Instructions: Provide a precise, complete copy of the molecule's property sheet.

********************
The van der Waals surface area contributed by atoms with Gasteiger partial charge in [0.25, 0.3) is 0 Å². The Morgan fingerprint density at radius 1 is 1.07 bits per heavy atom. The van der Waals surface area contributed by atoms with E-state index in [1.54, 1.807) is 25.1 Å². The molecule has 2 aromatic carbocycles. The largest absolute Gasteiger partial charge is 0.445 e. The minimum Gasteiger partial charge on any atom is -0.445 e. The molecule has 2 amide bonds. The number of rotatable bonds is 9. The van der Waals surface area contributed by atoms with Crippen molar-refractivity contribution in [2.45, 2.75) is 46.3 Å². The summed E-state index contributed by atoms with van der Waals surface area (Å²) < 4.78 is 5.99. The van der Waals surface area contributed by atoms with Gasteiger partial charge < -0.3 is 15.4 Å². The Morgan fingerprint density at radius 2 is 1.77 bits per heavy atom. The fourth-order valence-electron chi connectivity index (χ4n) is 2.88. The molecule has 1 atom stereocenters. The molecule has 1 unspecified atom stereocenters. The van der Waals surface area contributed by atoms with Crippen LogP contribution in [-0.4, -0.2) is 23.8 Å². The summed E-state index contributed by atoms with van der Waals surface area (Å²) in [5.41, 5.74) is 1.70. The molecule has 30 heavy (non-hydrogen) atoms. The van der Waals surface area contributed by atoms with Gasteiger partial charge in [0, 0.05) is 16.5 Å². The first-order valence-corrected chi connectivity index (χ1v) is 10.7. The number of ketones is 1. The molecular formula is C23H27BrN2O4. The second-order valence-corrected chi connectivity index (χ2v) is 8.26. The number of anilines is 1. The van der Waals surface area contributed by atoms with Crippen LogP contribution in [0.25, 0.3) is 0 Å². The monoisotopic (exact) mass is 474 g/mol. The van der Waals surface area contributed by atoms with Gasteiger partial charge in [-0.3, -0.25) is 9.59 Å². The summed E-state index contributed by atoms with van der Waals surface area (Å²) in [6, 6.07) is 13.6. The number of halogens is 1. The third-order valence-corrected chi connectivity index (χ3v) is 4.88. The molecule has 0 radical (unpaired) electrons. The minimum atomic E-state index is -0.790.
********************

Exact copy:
The van der Waals surface area contributed by atoms with Gasteiger partial charge in [0.25, 0.3) is 0 Å². The Morgan fingerprint density at radius 1 is 1.07 bits per heavy atom. The van der Waals surface area contributed by atoms with E-state index in [1.54, 1.807) is 25.1 Å². The molecule has 2 aromatic carbocycles. The largest absolute Gasteiger partial charge is 0.445 e. The minimum Gasteiger partial charge on any atom is -0.445 e. The molecule has 2 amide bonds. The number of rotatable bonds is 9. The van der Waals surface area contributed by atoms with Crippen molar-refractivity contribution in [2.45, 2.75) is 46.3 Å². The summed E-state index contributed by atoms with van der Waals surface area (Å²) < 4.78 is 5.99. The van der Waals surface area contributed by atoms with Gasteiger partial charge < -0.3 is 15.4 Å². The Morgan fingerprint density at radius 2 is 1.77 bits per heavy atom. The fourth-order valence-electron chi connectivity index (χ4n) is 2.88. The molecule has 1 atom stereocenters. The molecule has 1 unspecified atom stereocenters. The van der Waals surface area contributed by atoms with Crippen LogP contribution in [-0.4, -0.2) is 23.8 Å². The summed E-state index contributed by atoms with van der Waals surface area (Å²) in [5.41, 5.74) is 1.70. The molecule has 30 heavy (non-hydrogen) atoms. The van der Waals surface area contributed by atoms with Gasteiger partial charge in [0, 0.05) is 16.5 Å². The first-order valence-corrected chi connectivity index (χ1v) is 10.7. The number of ketones is 1. The molecular formula is C23H27BrN2O4. The second-order valence-corrected chi connectivity index (χ2v) is 8.26. The number of anilines is 1. The van der Waals surface area contributed by atoms with Crippen LogP contribution in [0.25, 0.3) is 0 Å². The monoisotopic (exact) mass is 474 g/mol. The van der Waals surface area contributed by atoms with Gasteiger partial charge in [-0.3, -0.25) is 9.59 Å². The summed E-state index contributed by atoms with van der Waals surface area (Å²) in [6, 6.07) is 13.6. The number of halogens is 1. The third-order valence-corrected chi connectivity index (χ3v) is 4.88. The molecule has 0 radical (unpaired) electrons. The minimum atomic E-state index is -0.790.